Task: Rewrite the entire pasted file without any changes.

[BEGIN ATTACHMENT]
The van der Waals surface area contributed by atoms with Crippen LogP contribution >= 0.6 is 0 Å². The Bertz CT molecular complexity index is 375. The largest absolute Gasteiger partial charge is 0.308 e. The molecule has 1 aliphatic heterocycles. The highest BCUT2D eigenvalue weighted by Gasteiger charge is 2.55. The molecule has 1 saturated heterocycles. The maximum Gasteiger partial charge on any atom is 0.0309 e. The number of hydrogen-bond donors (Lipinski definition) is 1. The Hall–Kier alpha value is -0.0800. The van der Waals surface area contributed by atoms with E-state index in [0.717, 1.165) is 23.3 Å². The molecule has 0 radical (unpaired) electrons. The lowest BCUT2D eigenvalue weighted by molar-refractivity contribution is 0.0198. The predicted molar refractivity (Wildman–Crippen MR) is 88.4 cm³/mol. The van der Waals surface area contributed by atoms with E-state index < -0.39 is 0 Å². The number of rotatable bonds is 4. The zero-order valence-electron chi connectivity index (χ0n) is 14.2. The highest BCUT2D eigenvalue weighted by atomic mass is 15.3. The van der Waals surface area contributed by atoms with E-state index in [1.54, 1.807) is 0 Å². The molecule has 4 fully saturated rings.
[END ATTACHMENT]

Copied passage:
The van der Waals surface area contributed by atoms with Crippen LogP contribution >= 0.6 is 0 Å². The Bertz CT molecular complexity index is 375. The largest absolute Gasteiger partial charge is 0.308 e. The molecule has 1 aliphatic heterocycles. The highest BCUT2D eigenvalue weighted by Gasteiger charge is 2.55. The molecule has 1 saturated heterocycles. The maximum Gasteiger partial charge on any atom is 0.0309 e. The number of hydrogen-bond donors (Lipinski definition) is 1. The Hall–Kier alpha value is -0.0800. The van der Waals surface area contributed by atoms with E-state index in [0.717, 1.165) is 23.3 Å². The molecule has 0 radical (unpaired) electrons. The lowest BCUT2D eigenvalue weighted by molar-refractivity contribution is 0.0198. The predicted molar refractivity (Wildman–Crippen MR) is 88.4 cm³/mol. The van der Waals surface area contributed by atoms with E-state index < -0.39 is 0 Å². The number of rotatable bonds is 4. The zero-order valence-electron chi connectivity index (χ0n) is 14.2. The highest BCUT2D eigenvalue weighted by atomic mass is 15.3. The van der Waals surface area contributed by atoms with E-state index in [1.54, 1.807) is 0 Å². The molecule has 4 fully saturated rings.